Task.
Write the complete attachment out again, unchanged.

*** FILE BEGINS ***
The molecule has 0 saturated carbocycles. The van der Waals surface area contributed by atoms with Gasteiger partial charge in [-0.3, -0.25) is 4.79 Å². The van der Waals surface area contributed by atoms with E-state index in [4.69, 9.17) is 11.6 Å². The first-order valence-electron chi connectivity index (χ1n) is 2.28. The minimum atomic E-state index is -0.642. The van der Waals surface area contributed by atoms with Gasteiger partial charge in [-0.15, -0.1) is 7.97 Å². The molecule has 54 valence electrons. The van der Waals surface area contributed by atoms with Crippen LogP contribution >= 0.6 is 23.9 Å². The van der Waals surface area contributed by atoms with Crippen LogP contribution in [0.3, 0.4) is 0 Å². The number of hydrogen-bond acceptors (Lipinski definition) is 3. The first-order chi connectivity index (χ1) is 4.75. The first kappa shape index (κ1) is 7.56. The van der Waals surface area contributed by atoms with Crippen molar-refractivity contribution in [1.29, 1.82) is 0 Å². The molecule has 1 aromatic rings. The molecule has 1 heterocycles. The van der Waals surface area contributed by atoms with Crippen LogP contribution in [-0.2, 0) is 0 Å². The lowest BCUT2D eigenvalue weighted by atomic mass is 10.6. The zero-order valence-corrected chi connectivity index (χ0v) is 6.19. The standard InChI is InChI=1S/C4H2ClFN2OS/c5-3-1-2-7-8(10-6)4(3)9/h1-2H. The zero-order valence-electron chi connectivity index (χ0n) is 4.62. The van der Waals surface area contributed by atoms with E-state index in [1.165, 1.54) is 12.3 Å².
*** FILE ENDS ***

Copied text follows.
The molecule has 0 saturated carbocycles. The van der Waals surface area contributed by atoms with Gasteiger partial charge in [-0.3, -0.25) is 4.79 Å². The van der Waals surface area contributed by atoms with E-state index in [4.69, 9.17) is 11.6 Å². The first-order valence-electron chi connectivity index (χ1n) is 2.28. The minimum atomic E-state index is -0.642. The van der Waals surface area contributed by atoms with Gasteiger partial charge in [-0.15, -0.1) is 7.97 Å². The molecule has 54 valence electrons. The van der Waals surface area contributed by atoms with Crippen LogP contribution >= 0.6 is 23.9 Å². The van der Waals surface area contributed by atoms with Crippen LogP contribution in [0.3, 0.4) is 0 Å². The number of hydrogen-bond acceptors (Lipinski definition) is 3. The first-order chi connectivity index (χ1) is 4.75. The first kappa shape index (κ1) is 7.56. The van der Waals surface area contributed by atoms with Crippen molar-refractivity contribution in [1.29, 1.82) is 0 Å². The molecule has 1 aromatic rings. The molecule has 1 heterocycles. The van der Waals surface area contributed by atoms with Crippen LogP contribution in [-0.2, 0) is 0 Å². The lowest BCUT2D eigenvalue weighted by atomic mass is 10.6. The zero-order valence-corrected chi connectivity index (χ0v) is 6.19. The standard InChI is InChI=1S/C4H2ClFN2OS/c5-3-1-2-7-8(10-6)4(3)9/h1-2H. The zero-order valence-electron chi connectivity index (χ0n) is 4.62. The van der Waals surface area contributed by atoms with E-state index in [1.165, 1.54) is 12.3 Å².